We all have a tendency to imagine the worst, especially if the anxiety in our lives is heightened. I do this often, usually around how I’d feel if my wife exited my life for whatever reason.
What strikes me about these worries are the things around our house that would most remind me of her. We leave such strong impacts on the world just by interacting with it, and our relationships are no different. Aside from the obvious–the pictures from our wedding that hang out our walls, the clothes in her closet, the pages I’ve written about her–there are more subtle ways we leave breadcrumbs of ourselves in each others lives.
That’s the genesis of this piece. I wanted to capture the routines that break when something changes or ends within a relationship. A favorite book that might lay out on a coffee table. A forgotten dirty glass. The small things that remind us that, holy shit, we’re inextricably tied to someone else.
If my wife were to suddenly disappear from my life, I think those are the things I’d have the hardest time with. The things she does every day that impact me in almost imperceptible ways. And it’s because those nuances of her personality are the reason I love her to begin with. Their absence would be a devastating reminder of what I lost.
A few years ago I stumbled on a browser-based game called Every day the same dream. It’s a short game–should only take you 15 minutes to play the entire thing, should you wish to do that now–but impactful. It’s about a white-collar worker stuck in a rut. The premise of the game is simple: Every day you follow simple clues that lead you to experience one new thing, that breaks your routine a bit, until the ultimate routine-breaking act.
Considering the game was made in six days, it’s expertly crafted. It wraps up a lot of the existential dread (or boredom, more accurately) I, and I think many others, feel day-to-day while providing a sense of catharsis. I wanted to pay tribute to that. Use the game as a way to verbalize my thoughts about being white-collar, living comfortably but perhaps passionless. But I wanted to do it in a more optimistic way than the game.
That’s where the idea sprung from. A combination of my own thoughts and feelings about my life, made digital by this game. Where I changed course from the game is in my approach to the message. Life often feels like its not in your control, and in many ways it may not be, but there are certain things we can do to engage with the world around us. Change our routine a little bit. Eat healthier. Find new perspectives on the things we interact with every day, like leaving from the back door of your house instead of the front. Taking a second to notice a cardinal building a nest. All of it is meaningful if you choose to search for that meaning.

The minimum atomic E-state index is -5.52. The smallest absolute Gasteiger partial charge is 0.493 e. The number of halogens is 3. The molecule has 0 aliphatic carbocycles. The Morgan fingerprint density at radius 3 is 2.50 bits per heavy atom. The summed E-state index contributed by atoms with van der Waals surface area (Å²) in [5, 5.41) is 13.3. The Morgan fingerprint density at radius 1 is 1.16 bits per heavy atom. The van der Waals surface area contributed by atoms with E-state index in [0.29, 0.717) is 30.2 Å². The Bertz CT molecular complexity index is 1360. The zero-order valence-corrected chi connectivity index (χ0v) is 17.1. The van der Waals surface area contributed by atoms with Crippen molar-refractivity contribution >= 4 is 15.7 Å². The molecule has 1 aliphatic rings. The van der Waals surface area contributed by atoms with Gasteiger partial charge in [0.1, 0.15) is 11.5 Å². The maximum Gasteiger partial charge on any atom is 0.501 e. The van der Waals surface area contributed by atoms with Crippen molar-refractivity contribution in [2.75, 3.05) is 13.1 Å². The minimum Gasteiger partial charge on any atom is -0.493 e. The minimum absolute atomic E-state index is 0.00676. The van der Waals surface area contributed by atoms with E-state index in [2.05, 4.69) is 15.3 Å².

I hope the story isn’t too navel-gazing. It’s a privilege to be who I am, with the job I have, and the existential panic I sometimes deal with makes that easy to forget. Taking control of the small things, inserting minor changes in the day-to-day, can help to keep that in perspective.
The story behind this vignette is pretty straightforward: my wife had a dream I thought would make a fun story. She does that on occasion. We’ll wake up in the morning and she’ll tell me about a dream she had and I’ll think one of two things: 1) that would be a great story or 2) dream Craig is an asshole. Dream Craig is always doing something shady in my wife’s dreams, cheating or telling her he doesn’t love her and all sorts of other untoward things Real Craig would never do.
Normally when she tells me about her dreams it’s because of the latter. In the case of Nightmare / Dream, Dream / Nightmare it was the former.
So that’s where the idea came from. But the events of her dream gave me the idea to experiment with the form a little bit. I have a small obsession with how different people view the same events in different ways. I’ve explored this concept in a lot of my stories, particularly in my novel The Inhabitors. Dreams, though, were something new. What if there were a shared dream space? And what if, in that space, one person’s dream might be another’s nightmare and vice versa? What if that all happened within the space of the same dream? With that, it felt natural to write the story from each perspective side-by-side.
I think it’s a fun story (despite its dark subject matter) and may be something I explore in more detail in the future.
When done right, I find that seeing the most important moments of a character’s existence can be just as powerful as experiencing them in media res. But there is a trick to doing that right, I think. What that trick is, I don’t know. This story is my attempt at figuring that out.
What I wanted to show was the long arc of a relationship that society doesn’t approve of. There are lots of stories about forbidden relationships, whether because of race, status, family feuds, or something else. Even human-synthetic relationships aren’t new ground. Identifying those moments that were most important to a long-term relationship between man and machine was my spin, and what I was most interested in.